ANS: There is a lot of me in June. This is the era of my youth. I was naïve and innocent — totally inexperienced in matters of sex and of the heart. We all start out that way even if innocence may be lost sooner now. I wanted to be a designer and trained in that actual factory where June worked. You learn a lot in factories. The setting is completely authentic. But no sexy entrepreneur to help me up a ladder to fame. Even so, I was designing at her age. An office girl, like June, had a boyfriend much older than herself. Workers smirked and talked about the romance, thinking she was being taken advantage of. I could see June in the same position with Arthur.

The other characters in the story are no less unique and lifelike. Are they based on people that you know?
ANS: This is quite possible, but not consciously. They just came into my mind in complete form, to the extent that I have to remind myself to ‘show’ them as I hear and see them. No doubt some are like people I have known over the years. But, when I was writing, I fell in love with both Arthur and Charlie and even I did not know who would end up with June. But the shadow side of me is drawn to Robert — a man with rugged good looks, who knows what he wants and is determined to get it. You know — a hate-love thing. I found myself driven by the characters. At times, I would be caught weeping at my computer. When I read the end of the story, I still do.

What advice would you give to anyone who finds him or herself in June’s position?
ANS: Always keep your integrity. If the question refers to a certain incident pivotal in Awakening Love that could have destroyed June’s happiness, I would advise to see yourself as others see you, and don’t get trapped by sending out confusing messages. Follow the desires of your heart, but be true to the one who loves you and try to avoid hurting others in the process.

You initially published Awakening Love as a print book. What inspired you to release it in eBook format?
ANS: The print copy is available, (as are all MNP books) if ordered from Waterstones or any other good bookshop in the UK, or directly from Magpies Nest Publishing. But the eBook makes it available world-wide directly, and at a much cheaper cost. And I don’t have any handling to do. When Stonehedge Publishing offered a contract I was over the moon. It was a validation of my writing. As you may know, they have a reputation for good sellers. Stonehedge will also be publishing the sequel: Seduction By Design. That book reflects a change to the more permissive society of the late 60’s-70’s and the change in fashion — miniskirts are in.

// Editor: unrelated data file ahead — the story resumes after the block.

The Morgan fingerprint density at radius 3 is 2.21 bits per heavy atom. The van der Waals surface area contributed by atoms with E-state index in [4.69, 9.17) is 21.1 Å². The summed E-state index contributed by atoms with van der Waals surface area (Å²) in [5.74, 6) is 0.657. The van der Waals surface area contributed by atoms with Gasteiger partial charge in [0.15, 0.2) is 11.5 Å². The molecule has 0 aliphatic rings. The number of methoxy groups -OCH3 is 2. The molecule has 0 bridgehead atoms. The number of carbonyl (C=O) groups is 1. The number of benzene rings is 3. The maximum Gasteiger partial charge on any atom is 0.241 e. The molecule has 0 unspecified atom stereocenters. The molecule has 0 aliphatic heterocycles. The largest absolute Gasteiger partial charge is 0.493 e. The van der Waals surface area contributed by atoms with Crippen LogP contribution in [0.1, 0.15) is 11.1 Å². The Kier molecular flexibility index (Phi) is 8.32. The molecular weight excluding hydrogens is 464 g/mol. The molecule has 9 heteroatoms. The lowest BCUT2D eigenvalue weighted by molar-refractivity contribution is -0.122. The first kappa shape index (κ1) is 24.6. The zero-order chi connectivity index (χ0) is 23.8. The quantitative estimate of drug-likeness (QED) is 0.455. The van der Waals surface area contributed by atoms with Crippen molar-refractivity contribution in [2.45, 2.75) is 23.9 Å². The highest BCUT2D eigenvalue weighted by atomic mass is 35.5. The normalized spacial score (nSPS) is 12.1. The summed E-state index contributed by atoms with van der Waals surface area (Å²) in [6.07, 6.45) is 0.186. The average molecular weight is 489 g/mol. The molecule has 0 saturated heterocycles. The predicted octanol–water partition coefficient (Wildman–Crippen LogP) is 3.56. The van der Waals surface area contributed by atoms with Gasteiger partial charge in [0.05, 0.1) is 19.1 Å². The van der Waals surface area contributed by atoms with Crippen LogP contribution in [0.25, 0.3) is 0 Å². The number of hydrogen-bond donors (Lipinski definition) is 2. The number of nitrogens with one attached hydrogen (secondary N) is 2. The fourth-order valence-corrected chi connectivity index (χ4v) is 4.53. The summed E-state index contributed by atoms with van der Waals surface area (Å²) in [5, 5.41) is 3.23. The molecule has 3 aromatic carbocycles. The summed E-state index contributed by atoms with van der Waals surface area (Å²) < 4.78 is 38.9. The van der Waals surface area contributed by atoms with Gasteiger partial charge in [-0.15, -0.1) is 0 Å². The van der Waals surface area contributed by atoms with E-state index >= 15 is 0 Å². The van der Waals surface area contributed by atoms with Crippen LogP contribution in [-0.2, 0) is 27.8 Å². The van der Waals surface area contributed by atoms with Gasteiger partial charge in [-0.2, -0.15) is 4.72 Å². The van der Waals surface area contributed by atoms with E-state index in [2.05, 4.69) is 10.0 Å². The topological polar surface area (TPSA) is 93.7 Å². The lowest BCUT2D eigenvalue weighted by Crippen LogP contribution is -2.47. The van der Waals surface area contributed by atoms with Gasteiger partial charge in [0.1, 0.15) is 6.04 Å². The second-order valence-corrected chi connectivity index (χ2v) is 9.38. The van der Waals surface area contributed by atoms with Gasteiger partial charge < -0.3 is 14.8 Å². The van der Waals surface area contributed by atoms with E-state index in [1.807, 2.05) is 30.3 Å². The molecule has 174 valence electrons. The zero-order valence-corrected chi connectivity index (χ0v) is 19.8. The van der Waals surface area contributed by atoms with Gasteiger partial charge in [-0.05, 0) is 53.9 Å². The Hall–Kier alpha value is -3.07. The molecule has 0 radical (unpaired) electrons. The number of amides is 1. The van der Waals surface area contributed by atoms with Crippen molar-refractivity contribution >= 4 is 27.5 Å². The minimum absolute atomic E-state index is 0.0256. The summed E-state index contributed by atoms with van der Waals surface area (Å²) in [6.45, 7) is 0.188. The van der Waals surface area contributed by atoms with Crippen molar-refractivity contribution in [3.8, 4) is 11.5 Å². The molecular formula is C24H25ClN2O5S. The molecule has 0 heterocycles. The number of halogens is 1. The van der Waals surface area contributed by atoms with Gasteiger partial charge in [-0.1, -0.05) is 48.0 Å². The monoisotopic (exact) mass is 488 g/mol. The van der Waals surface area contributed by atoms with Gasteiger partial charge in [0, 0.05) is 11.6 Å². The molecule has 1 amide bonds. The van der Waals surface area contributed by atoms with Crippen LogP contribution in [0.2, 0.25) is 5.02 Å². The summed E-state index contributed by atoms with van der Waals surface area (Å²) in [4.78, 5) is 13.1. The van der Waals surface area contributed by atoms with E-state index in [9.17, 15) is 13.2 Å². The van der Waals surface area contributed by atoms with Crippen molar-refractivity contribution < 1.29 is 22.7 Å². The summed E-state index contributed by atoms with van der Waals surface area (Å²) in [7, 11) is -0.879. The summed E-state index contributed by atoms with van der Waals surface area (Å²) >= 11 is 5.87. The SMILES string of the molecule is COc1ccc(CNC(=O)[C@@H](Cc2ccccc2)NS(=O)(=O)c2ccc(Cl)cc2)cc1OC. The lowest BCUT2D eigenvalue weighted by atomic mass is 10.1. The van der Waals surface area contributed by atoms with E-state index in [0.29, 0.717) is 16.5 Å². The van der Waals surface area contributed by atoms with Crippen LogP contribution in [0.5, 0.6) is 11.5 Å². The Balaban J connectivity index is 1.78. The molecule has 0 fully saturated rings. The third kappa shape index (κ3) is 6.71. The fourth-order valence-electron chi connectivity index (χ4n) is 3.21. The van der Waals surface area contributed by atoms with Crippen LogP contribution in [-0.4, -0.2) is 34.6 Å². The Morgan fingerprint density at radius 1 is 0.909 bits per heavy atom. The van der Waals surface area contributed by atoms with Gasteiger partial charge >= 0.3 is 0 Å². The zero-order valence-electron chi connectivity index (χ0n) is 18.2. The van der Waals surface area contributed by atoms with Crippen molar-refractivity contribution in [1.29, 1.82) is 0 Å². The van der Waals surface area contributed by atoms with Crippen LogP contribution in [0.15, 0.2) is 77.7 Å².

The book has received rave reviews thus far. Do you plan to tour in order to garner more widespread attention for it?
ANS: Now that would be a wonderful thing, but I am no good at organising such events and I do not live in an area of easy travel.

Please share more with our readers about your other writings.
ANS: A print version of Awakening Love under a different title — Desire — is likely to be published by AGPress in the USA shortly, and will be available at and other top sellers. I am presently working on a stunning cover with the artist Charles Davis. Sequels already in Manuscript form to follow. Mythica Publishing has released When Angels Lie in eBook form and will be doing the same with Blazing Embers. An Illustrated book of childhood memories 1939-53, called ‘When Phones Were Immobile and Lived in Red Boxes,’ published by Magpies Nest Publishing, I wrote to raise money for a children’s charity. The book sold well and may be getting a second edition. Magpies Nest published two of my novels under pen names. (These two, When Angels Lie and Blazing Embers are now published by AGPress under my own name.) Awakening Love followed next, plus an anthology by nine authors, called Northern Lights which I co-edited and illustrated. I illustrated a book of poetry by Bob Taylor and published it through MNP. My latest anthology is Still Waters Run Deep, Stories Of Hidden depths. I have short stories in The Jimston Journal and Esdras Scroll Magazine.

Also, please share more with us about your publishers, Magpies Nest Publishing and Stonehedge Publishing.